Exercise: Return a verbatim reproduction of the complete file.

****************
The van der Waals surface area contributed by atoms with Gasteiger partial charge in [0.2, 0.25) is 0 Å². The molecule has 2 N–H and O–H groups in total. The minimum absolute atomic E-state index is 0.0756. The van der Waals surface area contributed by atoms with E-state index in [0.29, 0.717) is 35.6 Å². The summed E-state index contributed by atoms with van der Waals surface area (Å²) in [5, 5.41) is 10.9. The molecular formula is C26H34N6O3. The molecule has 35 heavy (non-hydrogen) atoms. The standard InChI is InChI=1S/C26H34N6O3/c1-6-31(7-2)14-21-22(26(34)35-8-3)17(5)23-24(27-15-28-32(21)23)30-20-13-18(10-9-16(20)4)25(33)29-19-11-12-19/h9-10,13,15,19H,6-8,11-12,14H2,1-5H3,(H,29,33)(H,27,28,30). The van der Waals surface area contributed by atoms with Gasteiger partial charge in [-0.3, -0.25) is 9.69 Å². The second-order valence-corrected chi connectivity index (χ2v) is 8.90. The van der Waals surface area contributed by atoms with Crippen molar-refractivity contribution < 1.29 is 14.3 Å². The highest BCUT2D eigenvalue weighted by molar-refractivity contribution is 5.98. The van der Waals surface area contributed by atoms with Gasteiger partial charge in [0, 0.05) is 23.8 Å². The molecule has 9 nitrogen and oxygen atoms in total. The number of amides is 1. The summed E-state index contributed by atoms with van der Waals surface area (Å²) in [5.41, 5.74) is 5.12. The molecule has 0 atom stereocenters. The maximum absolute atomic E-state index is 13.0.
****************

The van der Waals surface area contributed by atoms with Gasteiger partial charge in [0.2, 0.25) is 0 Å². The molecule has 2 N–H and O–H groups in total. The minimum absolute atomic E-state index is 0.0756. The van der Waals surface area contributed by atoms with E-state index in [0.29, 0.717) is 35.6 Å². The summed E-state index contributed by atoms with van der Waals surface area (Å²) in [5, 5.41) is 10.9. The molecular formula is C26H34N6O3. The molecule has 35 heavy (non-hydrogen) atoms. The standard InChI is InChI=1S/C26H34N6O3/c1-6-31(7-2)14-21-22(26(34)35-8-3)17(5)23-24(27-15-28-32(21)23)30-20-13-18(10-9-16(20)4)25(33)29-19-11-12-19/h9-10,13,15,19H,6-8,11-12,14H2,1-5H3,(H,29,33)(H,27,28,30). The van der Waals surface area contributed by atoms with Gasteiger partial charge in [-0.3, -0.25) is 9.69 Å². The second-order valence-corrected chi connectivity index (χ2v) is 8.90. The van der Waals surface area contributed by atoms with Crippen molar-refractivity contribution < 1.29 is 14.3 Å². The highest BCUT2D eigenvalue weighted by molar-refractivity contribution is 5.98. The van der Waals surface area contributed by atoms with Gasteiger partial charge in [0, 0.05) is 23.8 Å². The molecule has 9 nitrogen and oxygen atoms in total. The number of amides is 1. The summed E-state index contributed by atoms with van der Waals surface area (Å²) in [5.41, 5.74) is 5.12. The molecule has 0 atom stereocenters. The maximum absolute atomic E-state index is 13.0.